The precise origins of the English—and by extension, the American jury—is murky and uncertain. While juries existed in Ancient Greece—Athens most famously—and under the Romans for certain purposes, the American conception of the jury is surely drawn from the time immemorial experience of feudal England. For much of its early known history up to the reigns of the last Tudor monarchs, the trial by jury was literally meant to protect peers—that is, Lords, Barons, Earls, Dukes and the like, from unjust persecution by the Monarch. Ecclesiastical courts in England functioned along a separate line of jurisprudence and, after Henry VIII’s reformation, the Crown took over this alternative judicial system as well. Under Henry VIII, Mary I, Elizabeth I, and the Stuart monarchs James I and Charles I, these courts were used to liquidate political enemies—all without juries, or through a frontal assault on the integrity of juries. For instance, when there were juries, they were made up only of those belonging to the official church of State—Catholic under Mary, Anglican under the others. Enemies of the wrong religion could expect little sympathy from a jury of their theological enemies in a period when they were garroting and burning each other at the stake. In addition to that, prominent enemies who could successfully gain a true jury of their peers were untouchable in effect—that is, until the accession of Henry Tudor (Henry VII) after the Battle of Bosworth Field (1485) and the subsequent establishment of the Star Chamber. In this special court there was no jury—you were judged by the King’s privy counselors. It was the flagrant abuse of this court that, among other reasons, eventually led to the English Civil Wars and the establishment of the English Republic in the mid-seventeenth century.
When the restored Stuart monarchs overstayed their welcome after the Restoration (1660) and were deposed by Parliament in 1688, a Bill of Rights was adopted. Among the “rights” Parliament laid out were: “That the pretended power of dispensing with the laws, or the execution of law by regal authority, as it hath been assumed and exercised of late, is illegal;” and, “That the commission for erecting the late court of commissioners for ecclesiastical causes, and all other commissions and courts of like nature, are illegal and pernicious.”
The watching colonists across the Atlantic waged their own miniature versions of this “Glorious Revolution,” particularly in New England where the colonial charters had been destroyed by James II and a military governor imposed. In 1689, when news arrived from England that James had fled at the advance of William of Orange (William III), the colonists deposed the governor and sent him to England in chains.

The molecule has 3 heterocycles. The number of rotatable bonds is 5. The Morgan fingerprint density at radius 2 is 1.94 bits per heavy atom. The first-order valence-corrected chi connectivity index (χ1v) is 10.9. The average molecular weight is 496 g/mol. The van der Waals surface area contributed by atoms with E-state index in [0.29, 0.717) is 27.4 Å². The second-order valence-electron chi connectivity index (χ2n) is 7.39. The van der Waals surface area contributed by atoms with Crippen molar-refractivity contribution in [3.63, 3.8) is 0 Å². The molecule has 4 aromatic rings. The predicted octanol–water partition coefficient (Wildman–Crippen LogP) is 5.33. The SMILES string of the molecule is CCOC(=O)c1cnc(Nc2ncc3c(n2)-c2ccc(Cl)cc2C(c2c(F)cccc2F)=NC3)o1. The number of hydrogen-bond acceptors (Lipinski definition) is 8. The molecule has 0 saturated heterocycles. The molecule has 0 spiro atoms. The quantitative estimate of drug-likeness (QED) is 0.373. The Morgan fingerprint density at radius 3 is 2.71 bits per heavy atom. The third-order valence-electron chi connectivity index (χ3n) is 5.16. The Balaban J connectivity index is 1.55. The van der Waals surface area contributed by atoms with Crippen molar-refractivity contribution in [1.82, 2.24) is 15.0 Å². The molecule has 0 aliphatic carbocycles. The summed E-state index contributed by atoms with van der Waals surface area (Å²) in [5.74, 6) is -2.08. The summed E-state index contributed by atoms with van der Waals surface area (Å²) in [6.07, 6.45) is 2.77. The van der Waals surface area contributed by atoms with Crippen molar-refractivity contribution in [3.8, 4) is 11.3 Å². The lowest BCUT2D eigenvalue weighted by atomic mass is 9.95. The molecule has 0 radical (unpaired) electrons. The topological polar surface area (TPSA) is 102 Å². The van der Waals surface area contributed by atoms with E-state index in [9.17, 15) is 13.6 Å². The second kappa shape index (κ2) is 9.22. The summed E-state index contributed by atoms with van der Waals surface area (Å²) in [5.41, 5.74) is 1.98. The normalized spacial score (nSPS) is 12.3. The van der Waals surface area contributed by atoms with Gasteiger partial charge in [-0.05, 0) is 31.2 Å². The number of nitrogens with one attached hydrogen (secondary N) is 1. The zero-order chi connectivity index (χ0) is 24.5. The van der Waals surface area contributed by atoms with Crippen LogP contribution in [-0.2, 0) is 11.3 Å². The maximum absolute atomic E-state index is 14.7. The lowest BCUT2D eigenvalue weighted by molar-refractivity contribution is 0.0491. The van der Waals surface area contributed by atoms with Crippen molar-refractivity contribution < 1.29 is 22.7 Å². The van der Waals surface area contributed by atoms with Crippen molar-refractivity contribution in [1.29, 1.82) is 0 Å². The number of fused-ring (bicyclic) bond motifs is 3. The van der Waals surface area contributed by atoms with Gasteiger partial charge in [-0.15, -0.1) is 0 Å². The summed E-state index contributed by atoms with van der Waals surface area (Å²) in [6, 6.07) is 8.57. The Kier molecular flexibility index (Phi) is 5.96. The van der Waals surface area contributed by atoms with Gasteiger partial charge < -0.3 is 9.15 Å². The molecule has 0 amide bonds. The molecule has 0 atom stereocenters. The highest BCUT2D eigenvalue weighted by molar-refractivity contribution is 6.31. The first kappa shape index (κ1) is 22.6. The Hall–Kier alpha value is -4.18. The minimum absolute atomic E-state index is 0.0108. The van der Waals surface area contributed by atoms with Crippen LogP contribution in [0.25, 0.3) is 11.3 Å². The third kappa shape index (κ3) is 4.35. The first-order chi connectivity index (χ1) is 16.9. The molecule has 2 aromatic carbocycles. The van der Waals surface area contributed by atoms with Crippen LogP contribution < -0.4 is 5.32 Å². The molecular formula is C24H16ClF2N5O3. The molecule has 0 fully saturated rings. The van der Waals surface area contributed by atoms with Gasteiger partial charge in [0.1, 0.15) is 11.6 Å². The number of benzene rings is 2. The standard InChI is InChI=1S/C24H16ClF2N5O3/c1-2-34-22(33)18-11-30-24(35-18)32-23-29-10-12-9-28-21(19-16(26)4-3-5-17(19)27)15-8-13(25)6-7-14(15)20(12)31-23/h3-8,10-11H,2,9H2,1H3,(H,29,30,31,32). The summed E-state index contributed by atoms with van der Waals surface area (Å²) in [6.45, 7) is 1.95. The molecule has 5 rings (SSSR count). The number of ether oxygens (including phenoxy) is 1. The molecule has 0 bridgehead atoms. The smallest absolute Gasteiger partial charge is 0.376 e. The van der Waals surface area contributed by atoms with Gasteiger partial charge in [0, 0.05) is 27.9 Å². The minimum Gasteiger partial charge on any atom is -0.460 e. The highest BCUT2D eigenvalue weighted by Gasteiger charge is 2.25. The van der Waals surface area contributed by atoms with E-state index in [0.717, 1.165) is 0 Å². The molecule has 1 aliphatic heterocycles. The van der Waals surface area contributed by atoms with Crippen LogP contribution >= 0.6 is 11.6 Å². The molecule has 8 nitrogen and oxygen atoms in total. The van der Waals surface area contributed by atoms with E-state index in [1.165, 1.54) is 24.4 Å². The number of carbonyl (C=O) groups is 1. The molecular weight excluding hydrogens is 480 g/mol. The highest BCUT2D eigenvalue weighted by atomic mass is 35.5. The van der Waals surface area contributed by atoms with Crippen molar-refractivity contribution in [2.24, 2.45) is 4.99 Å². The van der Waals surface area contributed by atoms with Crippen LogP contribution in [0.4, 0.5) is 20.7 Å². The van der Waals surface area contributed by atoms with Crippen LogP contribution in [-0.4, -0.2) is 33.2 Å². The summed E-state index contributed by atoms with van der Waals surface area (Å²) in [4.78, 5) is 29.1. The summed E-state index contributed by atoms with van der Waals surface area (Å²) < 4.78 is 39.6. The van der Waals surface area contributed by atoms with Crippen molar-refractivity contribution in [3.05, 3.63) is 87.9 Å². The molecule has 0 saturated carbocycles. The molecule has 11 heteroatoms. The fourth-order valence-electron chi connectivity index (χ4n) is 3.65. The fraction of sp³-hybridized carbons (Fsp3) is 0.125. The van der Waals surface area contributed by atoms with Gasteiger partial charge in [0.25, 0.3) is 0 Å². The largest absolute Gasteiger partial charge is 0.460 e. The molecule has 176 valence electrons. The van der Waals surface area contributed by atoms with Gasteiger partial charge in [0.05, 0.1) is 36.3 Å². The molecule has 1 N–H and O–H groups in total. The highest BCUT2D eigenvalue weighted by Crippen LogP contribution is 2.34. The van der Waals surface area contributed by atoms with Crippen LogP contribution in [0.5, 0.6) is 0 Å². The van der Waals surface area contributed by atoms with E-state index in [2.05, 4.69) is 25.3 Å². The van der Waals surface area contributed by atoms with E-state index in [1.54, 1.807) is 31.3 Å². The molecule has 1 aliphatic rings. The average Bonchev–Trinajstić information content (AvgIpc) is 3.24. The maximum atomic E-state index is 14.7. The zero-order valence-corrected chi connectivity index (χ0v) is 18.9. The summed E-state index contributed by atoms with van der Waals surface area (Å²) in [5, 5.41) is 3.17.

The watching colonists across the Atlantic waged their own miniature versions of this “Glorious Revolution,” particularly in New England where the colonial charters had been destroyed by James II and a military governor imposed. In 1689, when news arrived from England that James had fled at the advance of William of Orange (William III), the colonists deposed the governor and sent him to England in chains.
Of course, the colonists basked in the Glorious Revolution just as their allies in England did. The right of trial by jury was held as a fundamentally important right that the chaotic 17th century had finally ended by securing, once and for all—or so everyone thought. Unfortunately, while the colonists assumed this applied to all Englishmen at home or abroad, those living in England gradually developed a quite different understanding of the legal rights pertaining to Englishmen in England and those living in the colonies. During the Stamp Act crisis in 1765, the colonists declared what they assumed were their rights as Englishmen. Among them were jury trials, as they proclaimed: “That trial by jury is the inherent and invaluable right of every British subject in these colonies.”
As the Revolutionary crisis mounted between 1765 and 1775, the infractions on this “invaluable right” also mounted—most notably with the imposition of vice-admiralty jurisdiction on the colonies. In effect, because the Royal authorities lost confidence in colonial juries to find verdicts corresponding to the law—for instance a jury would not convict those responsible for tarring and feathering a tax collector trying to enforce the Tea Act, or anyone responsible for the Boston Tea Party—they transferred all cases to vice-admiralty courts in Halifax, away from a revolutionary jury pool. We see this in the list of grievances in the Declaration of Independence: “He has combined with others to subject us to a Jurisdiction foreign to our Constitution, and unacknowledged by our Laws; giving his Assent to their Acts or pretended Legislation: ... For depriving us, in many Cases, of the Benefits of Trial by Jury: For transporting us beyond Seas to be tried for pretended Offenses.”